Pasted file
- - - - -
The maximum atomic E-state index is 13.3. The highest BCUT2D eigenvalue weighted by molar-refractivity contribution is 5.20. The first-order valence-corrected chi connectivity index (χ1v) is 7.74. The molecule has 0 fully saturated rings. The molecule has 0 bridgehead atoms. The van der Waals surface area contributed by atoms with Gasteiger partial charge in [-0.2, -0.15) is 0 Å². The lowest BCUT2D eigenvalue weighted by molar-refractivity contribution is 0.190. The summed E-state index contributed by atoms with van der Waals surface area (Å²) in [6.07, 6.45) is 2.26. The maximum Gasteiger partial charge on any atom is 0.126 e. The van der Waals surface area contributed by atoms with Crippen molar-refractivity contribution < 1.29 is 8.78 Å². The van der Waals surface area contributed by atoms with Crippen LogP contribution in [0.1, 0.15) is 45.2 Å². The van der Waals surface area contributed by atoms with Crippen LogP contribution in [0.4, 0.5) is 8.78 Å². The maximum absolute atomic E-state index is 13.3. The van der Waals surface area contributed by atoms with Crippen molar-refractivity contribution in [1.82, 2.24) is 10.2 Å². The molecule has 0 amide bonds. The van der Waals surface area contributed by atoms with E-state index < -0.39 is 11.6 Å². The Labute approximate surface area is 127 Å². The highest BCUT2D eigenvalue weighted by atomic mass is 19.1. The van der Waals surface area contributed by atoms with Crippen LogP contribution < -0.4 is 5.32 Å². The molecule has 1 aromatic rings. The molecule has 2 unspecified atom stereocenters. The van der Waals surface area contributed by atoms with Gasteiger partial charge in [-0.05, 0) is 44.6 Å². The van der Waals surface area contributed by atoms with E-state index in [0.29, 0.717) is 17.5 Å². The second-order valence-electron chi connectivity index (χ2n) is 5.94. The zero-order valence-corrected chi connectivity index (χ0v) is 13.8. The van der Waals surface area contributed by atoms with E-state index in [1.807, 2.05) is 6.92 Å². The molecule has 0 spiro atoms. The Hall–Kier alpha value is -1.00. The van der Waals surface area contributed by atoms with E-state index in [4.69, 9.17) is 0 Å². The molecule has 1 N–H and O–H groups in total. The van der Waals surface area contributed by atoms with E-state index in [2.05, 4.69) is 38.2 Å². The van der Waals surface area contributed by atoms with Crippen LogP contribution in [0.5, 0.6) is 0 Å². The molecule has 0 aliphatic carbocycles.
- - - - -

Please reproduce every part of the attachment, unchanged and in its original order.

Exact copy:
The maximum atomic E-state index is 13.3. The highest BCUT2D eigenvalue weighted by molar-refractivity contribution is 5.20. The first-order valence-corrected chi connectivity index (χ1v) is 7.74. The molecule has 0 fully saturated rings. The molecule has 0 bridgehead atoms. The van der Waals surface area contributed by atoms with Gasteiger partial charge in [-0.2, -0.15) is 0 Å². The lowest BCUT2D eigenvalue weighted by molar-refractivity contribution is 0.190. The summed E-state index contributed by atoms with van der Waals surface area (Å²) in [6.07, 6.45) is 2.26. The maximum Gasteiger partial charge on any atom is 0.126 e. The van der Waals surface area contributed by atoms with Crippen molar-refractivity contribution < 1.29 is 8.78 Å². The van der Waals surface area contributed by atoms with Crippen LogP contribution in [0.1, 0.15) is 45.2 Å². The van der Waals surface area contributed by atoms with Crippen LogP contribution in [0.4, 0.5) is 8.78 Å². The maximum absolute atomic E-state index is 13.3. The van der Waals surface area contributed by atoms with Crippen molar-refractivity contribution in [1.82, 2.24) is 10.2 Å². The molecule has 0 amide bonds. The van der Waals surface area contributed by atoms with E-state index < -0.39 is 11.6 Å². The Labute approximate surface area is 127 Å². The highest BCUT2D eigenvalue weighted by atomic mass is 19.1. The van der Waals surface area contributed by atoms with Crippen LogP contribution < -0.4 is 5.32 Å². The molecule has 1 aromatic rings. The molecule has 2 unspecified atom stereocenters. The van der Waals surface area contributed by atoms with Gasteiger partial charge in [-0.05, 0) is 44.6 Å². The van der Waals surface area contributed by atoms with E-state index in [0.29, 0.717) is 17.5 Å². The second-order valence-electron chi connectivity index (χ2n) is 5.94. The zero-order valence-corrected chi connectivity index (χ0v) is 13.8. The van der Waals surface area contributed by atoms with E-state index in [1.807, 2.05) is 6.92 Å². The molecule has 0 spiro atoms. The Hall–Kier alpha value is -1.00. The van der Waals surface area contributed by atoms with E-state index in [4.69, 9.17) is 0 Å². The molecule has 1 N–H and O–H groups in total. The van der Waals surface area contributed by atoms with E-state index in [2.05, 4.69) is 38.2 Å². The van der Waals surface area contributed by atoms with Crippen LogP contribution in [0.5, 0.6) is 0 Å². The molecule has 0 aliphatic carbocycles.